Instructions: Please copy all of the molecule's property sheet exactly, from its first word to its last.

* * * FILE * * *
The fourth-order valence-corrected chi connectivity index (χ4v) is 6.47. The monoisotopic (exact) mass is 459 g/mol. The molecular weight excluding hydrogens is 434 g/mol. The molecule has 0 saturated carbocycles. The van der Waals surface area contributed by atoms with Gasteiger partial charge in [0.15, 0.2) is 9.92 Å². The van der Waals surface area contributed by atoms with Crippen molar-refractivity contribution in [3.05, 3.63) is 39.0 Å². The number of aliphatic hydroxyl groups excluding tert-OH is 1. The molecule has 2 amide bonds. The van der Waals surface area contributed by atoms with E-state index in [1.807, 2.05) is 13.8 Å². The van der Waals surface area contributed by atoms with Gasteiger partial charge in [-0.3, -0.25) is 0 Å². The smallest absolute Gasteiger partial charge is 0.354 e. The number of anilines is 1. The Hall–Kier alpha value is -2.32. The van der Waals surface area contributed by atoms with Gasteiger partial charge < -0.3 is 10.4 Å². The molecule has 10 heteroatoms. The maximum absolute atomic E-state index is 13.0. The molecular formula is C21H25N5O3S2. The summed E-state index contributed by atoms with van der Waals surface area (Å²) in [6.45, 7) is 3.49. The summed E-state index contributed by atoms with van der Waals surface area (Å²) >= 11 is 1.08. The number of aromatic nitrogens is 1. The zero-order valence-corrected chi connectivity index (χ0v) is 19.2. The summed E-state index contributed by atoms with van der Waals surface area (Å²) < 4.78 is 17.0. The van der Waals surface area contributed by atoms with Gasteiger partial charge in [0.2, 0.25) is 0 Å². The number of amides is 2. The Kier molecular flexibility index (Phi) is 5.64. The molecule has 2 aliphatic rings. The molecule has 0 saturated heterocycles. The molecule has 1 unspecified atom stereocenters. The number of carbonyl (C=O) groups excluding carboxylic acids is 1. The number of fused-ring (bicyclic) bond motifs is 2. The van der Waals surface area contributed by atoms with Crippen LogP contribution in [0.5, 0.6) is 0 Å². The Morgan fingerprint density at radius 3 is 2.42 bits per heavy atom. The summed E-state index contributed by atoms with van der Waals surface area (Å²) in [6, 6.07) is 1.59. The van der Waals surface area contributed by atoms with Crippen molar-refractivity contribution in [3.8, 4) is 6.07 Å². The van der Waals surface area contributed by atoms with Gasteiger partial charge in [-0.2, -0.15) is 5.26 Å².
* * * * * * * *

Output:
The fourth-order valence-corrected chi connectivity index (χ4v) is 6.47. The monoisotopic (exact) mass is 459 g/mol. The molecular weight excluding hydrogens is 434 g/mol. The molecule has 0 saturated carbocycles. The van der Waals surface area contributed by atoms with Gasteiger partial charge in [0.15, 0.2) is 9.92 Å². The van der Waals surface area contributed by atoms with Crippen molar-refractivity contribution in [3.05, 3.63) is 39.0 Å². The number of aliphatic hydroxyl groups excluding tert-OH is 1. The molecule has 2 amide bonds. The van der Waals surface area contributed by atoms with E-state index in [1.807, 2.05) is 13.8 Å². The van der Waals surface area contributed by atoms with Gasteiger partial charge in [-0.3, -0.25) is 0 Å². The smallest absolute Gasteiger partial charge is 0.354 e. The number of anilines is 1. The Hall–Kier alpha value is -2.32. The van der Waals surface area contributed by atoms with Gasteiger partial charge < -0.3 is 10.4 Å². The molecule has 10 heteroatoms. The maximum absolute atomic E-state index is 13.0. The molecular formula is C21H25N5O3S2. The summed E-state index contributed by atoms with van der Waals surface area (Å²) in [6.45, 7) is 3.49. The summed E-state index contributed by atoms with van der Waals surface area (Å²) >= 11 is 1.08. The number of aromatic nitrogens is 1. The zero-order valence-corrected chi connectivity index (χ0v) is 19.2. The summed E-state index contributed by atoms with van der Waals surface area (Å²) < 4.78 is 17.0. The van der Waals surface area contributed by atoms with Gasteiger partial charge in [0.2, 0.25) is 0 Å². The number of amides is 2. The Kier molecular flexibility index (Phi) is 5.64. The molecule has 2 aliphatic rings. The molecule has 0 saturated heterocycles. The molecule has 1 unspecified atom stereocenters. The number of carbonyl (C=O) groups excluding carboxylic acids is 1. The number of fused-ring (bicyclic) bond motifs is 2. The van der Waals surface area contributed by atoms with Crippen LogP contribution in [0.5, 0.6) is 0 Å². The Morgan fingerprint density at radius 3 is 2.42 bits per heavy atom. The summed E-state index contributed by atoms with van der Waals surface area (Å²) in [6, 6.07) is 1.59. The van der Waals surface area contributed by atoms with Crippen molar-refractivity contribution in [3.8, 4) is 6.07 Å². The van der Waals surface area contributed by atoms with Gasteiger partial charge in [-0.2, -0.15) is 5.26 Å².